Businesses in the Netherlands are looking at developing an “energy island” in the North Sea to help store electricity and tackle some of the reliability problems associated with wind energy.
Energy consultancy Kema and engineering specialist Lievense are collaborating on the innovative project which could be a model for other countries including the UK who are expecting to rely on large scale wind power.
The concept is based subsurface-lake power station which will generate electricity when wind power drops.
A Kema statement said: “Electricity storage has a large added value for the energy sector. Storage increases the technical reliability of energy supplies, stabilizes the cost price of electricity and contributes to the reduction of carbon dioxide emissions.
“Large-scale storage is pre-eminently suitable in electricity markets with a relatively large amount of wind energy, a situation which, according to expectations, will also apply for the Netherlands by about the year 2020.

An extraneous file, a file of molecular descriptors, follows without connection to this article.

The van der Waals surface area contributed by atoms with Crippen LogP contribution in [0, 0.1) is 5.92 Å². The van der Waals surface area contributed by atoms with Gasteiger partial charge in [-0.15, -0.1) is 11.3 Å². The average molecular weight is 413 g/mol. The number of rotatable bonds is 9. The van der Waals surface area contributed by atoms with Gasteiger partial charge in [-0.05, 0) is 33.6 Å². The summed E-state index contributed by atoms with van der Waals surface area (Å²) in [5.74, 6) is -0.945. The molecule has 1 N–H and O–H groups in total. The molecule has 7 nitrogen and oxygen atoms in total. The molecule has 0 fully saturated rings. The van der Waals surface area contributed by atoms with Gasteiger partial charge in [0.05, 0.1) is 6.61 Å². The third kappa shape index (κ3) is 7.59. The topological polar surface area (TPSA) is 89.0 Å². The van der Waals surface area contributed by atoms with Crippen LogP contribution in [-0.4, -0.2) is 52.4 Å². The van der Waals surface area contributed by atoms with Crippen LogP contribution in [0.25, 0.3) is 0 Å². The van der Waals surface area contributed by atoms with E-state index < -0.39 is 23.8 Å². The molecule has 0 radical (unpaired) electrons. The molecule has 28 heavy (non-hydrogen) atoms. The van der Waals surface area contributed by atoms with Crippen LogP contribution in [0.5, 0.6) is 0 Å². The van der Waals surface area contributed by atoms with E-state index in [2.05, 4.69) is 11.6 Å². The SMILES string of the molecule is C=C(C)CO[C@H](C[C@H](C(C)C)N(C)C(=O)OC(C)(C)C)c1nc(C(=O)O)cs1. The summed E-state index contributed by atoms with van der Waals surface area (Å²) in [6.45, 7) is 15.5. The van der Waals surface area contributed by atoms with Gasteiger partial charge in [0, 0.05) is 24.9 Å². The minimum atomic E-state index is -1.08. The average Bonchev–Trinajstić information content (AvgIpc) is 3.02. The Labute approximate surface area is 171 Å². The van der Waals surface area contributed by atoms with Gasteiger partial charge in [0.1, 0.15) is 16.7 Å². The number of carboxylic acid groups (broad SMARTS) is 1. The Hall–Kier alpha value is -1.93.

“The island also offers numerous other possibilities, varying from coast protection to ports and from aquatic biomass to tourism.”
The project has been financed so far by the energy companies Delta, Eneco, Nuon, E.ON Benelux, EPZ, Essent and TenneT and with a subsidy from the We@Sea Foundation.
The Kema statement said: “The energy island is an innovative concept that can be attractive in the medium and long term for the Dutch electricity supplies. In a subsequent stage, a detailed location study is planned and the technical capabilities and economic and ecological values of the other functions will be investigated.'
|How the energy island could work: |
The principle of the subsurface-lake power station is made technically possible by using the thick clay layer under the floor of the North Sea to form the lake.
When there is a surplus of electricity, sea water is pumped out of the lake into the surrounding sea; when there is a shortage, sea water flows into the lake while driving a generator. The pump generators required are commercially available.
In the first design for the energy island, KEMA and the Lievens extended the established techniques of the dredging industry.
The storage capacity is sufficient to provide more than 12 hours of power at a capacity of 1,500 MW, comparable to the capacity of a large electricity power station in the Netherlands.